Character Education Activities for Kids - Helping Kids Become Healthy, Whole Adults

High quality character education activities for kids supercharge kids to learn values that will serve them, their families, and the communities they live in as adults.

Answering the question, "What is character education?", might sound simple to you. And though it is simple to define individual traits that make up character education, it's wise to deepen our perspective and understanding.

For example, as a United States citizen, brought up in a traditional conservative family, I was exposed to values far different than kids brought up in Spain under the dictatorship of Franco.

Thus, people from countries around the world have different, distinctive mannerisms and outlooks on life that often contradict the values of another country.

Meaning that character education activities for kids in the USA may not be valuable for kids from other countries unless the character education activities have universal truths and values relevant to all people.

The following are some examples of character education activities for kids:

  • playing together with other kids at recess;
  • playing on sports teams, when winning isn't the only path to enjoyment and fun;
  • helping mom with daily chores around the house;
  • having a paper route;
  • finding bottles and cans to recycle and make extra money;
  • going out of your way to welcome a new kid or family in the neighborhood;
  • remaining friends with a good friend through the hard times friendships often go through.

Here's an extensive list of character traits from which you can createyour own character education activities for kids.

Definition of Character Education

Here's one definition of character education that answers the question, "What is character education?":

"Character education involves teaching children about basic human values including

  • honesty,
  • kindness,
  • generosity,
  • courage,
  • freedom,
  • equality, and
  • respect.
(Quoted from ASCD, For the Success of Each Learner).

Here's a second definition of character education and the traits involved.

Both definitions are excellent and useful. However, almost all educators neglect a crucial element of character education.

When they speak about character education in schools or character education activities or just character education in general, they assume that kids can be taught to learn these values and traits.

And they're right: kids can learn to be honest, to be caring, to take responsibility and the like.

However, and this may startle, surprise, even shock you (and you may not believe me), when I share what I consider is the necessary first ingredient to all character education activities for kids.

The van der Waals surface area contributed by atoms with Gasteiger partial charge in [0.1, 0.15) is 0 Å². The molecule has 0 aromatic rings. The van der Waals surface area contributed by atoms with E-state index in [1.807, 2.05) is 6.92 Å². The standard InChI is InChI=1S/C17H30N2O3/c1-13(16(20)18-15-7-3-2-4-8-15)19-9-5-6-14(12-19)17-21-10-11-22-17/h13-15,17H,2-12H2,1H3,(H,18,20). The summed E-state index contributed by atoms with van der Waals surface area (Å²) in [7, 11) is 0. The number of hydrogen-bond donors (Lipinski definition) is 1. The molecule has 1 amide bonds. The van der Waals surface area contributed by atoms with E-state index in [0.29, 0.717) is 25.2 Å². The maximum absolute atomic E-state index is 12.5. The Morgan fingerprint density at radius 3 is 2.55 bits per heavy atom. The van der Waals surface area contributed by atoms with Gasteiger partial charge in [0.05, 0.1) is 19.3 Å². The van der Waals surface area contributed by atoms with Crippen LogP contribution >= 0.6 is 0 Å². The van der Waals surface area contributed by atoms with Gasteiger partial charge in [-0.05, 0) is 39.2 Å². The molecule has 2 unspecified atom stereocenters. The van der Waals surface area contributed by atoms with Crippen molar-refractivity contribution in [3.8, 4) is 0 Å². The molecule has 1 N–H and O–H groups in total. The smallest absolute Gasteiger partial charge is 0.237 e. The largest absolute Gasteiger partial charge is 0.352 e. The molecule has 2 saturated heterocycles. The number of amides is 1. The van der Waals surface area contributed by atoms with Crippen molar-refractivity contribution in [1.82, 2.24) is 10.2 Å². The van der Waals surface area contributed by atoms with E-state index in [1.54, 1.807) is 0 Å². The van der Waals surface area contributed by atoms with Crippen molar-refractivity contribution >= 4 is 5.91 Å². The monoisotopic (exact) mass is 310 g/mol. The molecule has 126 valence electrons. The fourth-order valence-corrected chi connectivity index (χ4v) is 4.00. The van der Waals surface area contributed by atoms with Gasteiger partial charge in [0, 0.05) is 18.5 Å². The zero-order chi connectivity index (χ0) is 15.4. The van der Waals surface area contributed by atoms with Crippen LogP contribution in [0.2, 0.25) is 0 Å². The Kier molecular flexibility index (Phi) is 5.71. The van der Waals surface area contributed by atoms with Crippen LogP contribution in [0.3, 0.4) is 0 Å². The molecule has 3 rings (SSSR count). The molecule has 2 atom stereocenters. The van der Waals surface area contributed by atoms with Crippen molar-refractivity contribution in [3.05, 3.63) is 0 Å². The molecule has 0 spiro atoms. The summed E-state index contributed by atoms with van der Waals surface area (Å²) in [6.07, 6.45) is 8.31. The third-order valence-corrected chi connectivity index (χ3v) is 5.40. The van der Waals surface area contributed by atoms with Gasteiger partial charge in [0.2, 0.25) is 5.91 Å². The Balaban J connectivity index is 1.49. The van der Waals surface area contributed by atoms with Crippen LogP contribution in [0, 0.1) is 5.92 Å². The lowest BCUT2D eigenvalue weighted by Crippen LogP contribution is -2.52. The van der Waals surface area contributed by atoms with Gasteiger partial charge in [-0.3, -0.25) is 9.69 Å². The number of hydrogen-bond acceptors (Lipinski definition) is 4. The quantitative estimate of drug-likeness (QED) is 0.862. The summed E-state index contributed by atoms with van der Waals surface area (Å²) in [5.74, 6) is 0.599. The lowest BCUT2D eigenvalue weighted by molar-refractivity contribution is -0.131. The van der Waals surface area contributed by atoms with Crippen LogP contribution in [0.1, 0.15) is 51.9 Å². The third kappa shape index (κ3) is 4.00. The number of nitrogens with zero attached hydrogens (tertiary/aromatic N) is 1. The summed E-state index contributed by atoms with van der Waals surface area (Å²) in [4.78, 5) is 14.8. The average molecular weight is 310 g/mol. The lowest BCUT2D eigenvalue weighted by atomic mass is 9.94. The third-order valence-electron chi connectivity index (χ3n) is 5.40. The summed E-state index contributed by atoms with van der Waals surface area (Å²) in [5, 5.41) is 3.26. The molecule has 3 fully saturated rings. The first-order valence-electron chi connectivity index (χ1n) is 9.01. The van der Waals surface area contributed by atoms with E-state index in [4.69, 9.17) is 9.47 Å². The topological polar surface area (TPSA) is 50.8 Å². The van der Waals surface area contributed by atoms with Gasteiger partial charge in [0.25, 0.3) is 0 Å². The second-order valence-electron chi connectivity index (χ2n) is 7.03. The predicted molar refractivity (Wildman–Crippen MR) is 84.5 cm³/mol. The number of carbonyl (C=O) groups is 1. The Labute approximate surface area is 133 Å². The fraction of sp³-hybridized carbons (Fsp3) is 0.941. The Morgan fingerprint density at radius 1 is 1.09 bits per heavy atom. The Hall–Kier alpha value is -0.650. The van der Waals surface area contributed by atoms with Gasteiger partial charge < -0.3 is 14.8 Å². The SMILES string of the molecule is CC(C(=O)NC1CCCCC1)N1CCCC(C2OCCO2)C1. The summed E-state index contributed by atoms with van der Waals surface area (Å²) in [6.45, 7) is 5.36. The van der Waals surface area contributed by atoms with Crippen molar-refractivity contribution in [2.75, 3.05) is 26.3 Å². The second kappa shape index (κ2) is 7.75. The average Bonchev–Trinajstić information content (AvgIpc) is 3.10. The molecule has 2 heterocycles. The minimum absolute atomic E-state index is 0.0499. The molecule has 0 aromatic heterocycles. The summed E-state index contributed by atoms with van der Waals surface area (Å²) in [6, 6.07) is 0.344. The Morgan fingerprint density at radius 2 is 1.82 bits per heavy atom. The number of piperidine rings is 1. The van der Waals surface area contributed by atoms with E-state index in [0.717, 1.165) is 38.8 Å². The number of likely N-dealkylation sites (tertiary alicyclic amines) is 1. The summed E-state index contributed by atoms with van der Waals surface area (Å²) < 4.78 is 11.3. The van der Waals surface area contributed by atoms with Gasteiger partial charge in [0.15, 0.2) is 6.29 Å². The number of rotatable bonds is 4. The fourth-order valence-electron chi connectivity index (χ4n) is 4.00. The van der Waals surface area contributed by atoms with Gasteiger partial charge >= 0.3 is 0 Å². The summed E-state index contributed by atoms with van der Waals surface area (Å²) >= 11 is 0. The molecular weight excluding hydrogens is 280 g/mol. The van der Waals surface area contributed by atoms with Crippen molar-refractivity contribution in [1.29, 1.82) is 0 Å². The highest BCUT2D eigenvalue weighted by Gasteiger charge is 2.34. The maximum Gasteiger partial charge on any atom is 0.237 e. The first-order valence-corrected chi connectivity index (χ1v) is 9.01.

We've witnessed a similar problem with health care for adults in the USA.

Think about it for a moment. Here in the USA the vast majority of people have

  • enough money to buy healthy food,
  • enough time to exercise,
  • a roof over their heads,
  • adequate work and wages,
  • a supportive community, and
  • sufficient information about what it takes to create a healthy lifestyle.

Yet, statistically, the USA ranks as the 23rd healthiest nation in the world.

Why is this?

From 25 years of research and experimentation, from talking with hundreds of people and studying what makes people tick, I've come to the conclusion that most people won't become healthy until they have a deep and profound love for self. (I'm not talking about arrogance, selfishness, non-caring for others).

Self-love is the starting point for everything.

You might be thinking, "Why is it so important for kids to love themselves before they can learn about character education?"

Character education activities for kids may prove unsuccessful until self-love is given an important place in your child's development.

Let me share with you what I've learned. I speak from extensive experience of having poor character values and lousy character traits as a young person.

I used to

  • steal money from my dad so I could gamble playing poker,
  • regularly get drunk as a teenager,
  • steal steak and lobster from grocery stores,
  • set the all-time high school record for missing classes (the school revamped the whole policy after our class).

You have to love yourself enough to be willing to hear what good values and good traits are.

When you don't love yourself, you often feel depressed, doomed, woe is me, the world is a horrible place, I'll always be a failure and the like.

How can kids with these depressing thoughts ever be willing to consider character education activities? For kids or adults to learn or change, they must feel good about themselves.

It all starts with self-love.

Self-love is not the same as self-esteem, though the two are closely related. For a further discussion on the importance of self-love, see health education for kids.

ATTN Moms: Here's Part 1 of my Free e-Book Series on Self-Love.

After you've read it, (it's geared for adults), if you like it, request the remaining 4 parts, which will be sent every 5th day.

This Self-Love e-Book may serve you well in creating or finding character education activities for kids. Visit list of character traits if you would like to study an extensive list as well as examples of the individual character traits.

My Promise: I dislike spam as much as you. I promise never to share your personal information with anyone. Thanks for your trust.

Self-Love e-Book

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Treat us as you would treat family and friends. Gratefully, Harvey